Civil War comes alive behind middle school
The field behind Olive Peirce Middle School became an authentic Confederate Army encampment for its eighth-graders when Company E, 3rd Regiment of Confederate Engineers depicted the lives and roles of soldiers for the school’s fifth annual Civil War Living History Day.
The event, put on by the school’s U.S. history team on Friday, served as a prelude to the students’ study of the Civil War.
“We like to call it ‘Velcro learning,’” said Nancy Sumerel, eighth-grade history teacher who spearheaded the event, explaining that it sticks to the brain. “They really come away with a lot.”
Several pup tents were pitched on the ground, while an assortment of Confederate and Union flags fluttered in the light breeze of the morning. Replica tools, money, weapons and cavalry saddles were on display, including two telegraph stations for hands-on learning experiences.
“You know, I think what it is, they really get a feel of what it’s like, and that’s why we call it ‘living history,’” said Mary Jane Mumford, eighth-grade U.S. history teacher.
Students listened attentively as the officers of Company E took turns talking about the living conditions the soldiers faced.
Major Mike French, wearing a surgeon’s coat, described vivid scenes of amputations and surgery performed on the wounded where anesthesia and good sanitation were rarely used.
French explained that most of the soldiers died more from disease than wounds suffered on the battlefield because hygiene was so poor. The soldiers bathed only if they fell into a river or creek they happened to be crossing, he said. “Soldiers wore their uniforms until they literally rotted off of them.”
After brief presentations about flags, soldiering, weapons and uniforms, the company drafted two students into the rank and file. Callie Guasti and James Jones, dressed as soldiers, received drilling instructions and experienced marching in formation and aiming and firing rifles as part of the regiment.
“It was really realistic,” Gausti said. “Just getting it firsthand, actually understanding, actually experiencing what it was really like. I really enjoyed it.”
It was an experience that Mumford hoped the students would take away.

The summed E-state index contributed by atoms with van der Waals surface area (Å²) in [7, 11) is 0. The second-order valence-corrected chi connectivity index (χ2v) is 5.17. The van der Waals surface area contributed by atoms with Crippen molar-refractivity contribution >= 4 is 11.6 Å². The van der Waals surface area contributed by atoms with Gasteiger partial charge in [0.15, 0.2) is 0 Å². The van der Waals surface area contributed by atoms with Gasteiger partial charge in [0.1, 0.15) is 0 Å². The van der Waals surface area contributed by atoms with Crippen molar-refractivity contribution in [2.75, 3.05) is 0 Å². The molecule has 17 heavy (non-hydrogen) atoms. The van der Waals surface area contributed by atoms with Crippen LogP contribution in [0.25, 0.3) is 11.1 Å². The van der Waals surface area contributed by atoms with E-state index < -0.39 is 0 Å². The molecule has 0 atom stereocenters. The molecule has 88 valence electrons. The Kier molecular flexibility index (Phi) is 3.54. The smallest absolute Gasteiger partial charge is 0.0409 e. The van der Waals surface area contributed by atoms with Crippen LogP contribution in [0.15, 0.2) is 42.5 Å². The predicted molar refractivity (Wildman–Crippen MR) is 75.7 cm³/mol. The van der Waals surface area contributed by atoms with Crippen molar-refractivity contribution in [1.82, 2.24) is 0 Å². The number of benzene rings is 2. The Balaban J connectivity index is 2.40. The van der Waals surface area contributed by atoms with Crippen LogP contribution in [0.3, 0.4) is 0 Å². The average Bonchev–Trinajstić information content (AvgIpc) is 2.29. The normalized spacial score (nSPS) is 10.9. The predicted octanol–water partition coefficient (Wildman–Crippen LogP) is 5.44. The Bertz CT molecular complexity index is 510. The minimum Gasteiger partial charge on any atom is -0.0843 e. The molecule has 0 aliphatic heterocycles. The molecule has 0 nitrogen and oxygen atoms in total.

“For kids, this kind of gives them a realistic approach instead of always just in the classroom,” she said.
“It was pretty awesome,” said Jones. “Just holding the gun made me feel powerful, like I was actually there.”
“It really does connect their learning,” said Mumford. “They see the Civil War as people being involved, and not just an event. And that’s, I think, our goal in eighth-grade history, to really look at the history of our country through the eyes of the people that lived it.”
And these guys of Company E are good primary sources, Mumford added.
Colonel Reed Settle, founder of Company E, said that by giving the students a visual sense of the past and a chance to participate in it and pick up the weapons and signal flags, they would retain a lot more information.
“And when they start studying the Civil War and they start talking about the weapons and how bad it was in the field and the medical issues, they’re going to remember Major French, they’re going to remember the tables on display,” Settle said.
Settle, a Ramona resident, was born in Virginia and is an architect. His relatives fought for General “Stonewall” Jackson in the Confederate Army. He formed the regiment out of interest for the real-life company of engineers.
The real Company E fought up and down the Shenandoah Valley throughout the war and participated in the Battle of New Market where they successfully assaulted and took several artillery pieces from the Federals, said Reed.
The Civil War was one of the most tragic times in our history, said Mumford. “Over 600,000 people died during the Civil War, but it also shows that we became unified; and they came out of it stronger and more unified.”
If there is a lesson to take away from the studies of the Civil War, it is that “you do have to compromise, you do have to get along. We want to compromise before we ever get to this point again, because our country was founded on compromise,” Mumford said.
Company E can next be seen in a Civil War re-enactment in Vista April 17 and 18. More information may be found at hartsengineers.com.
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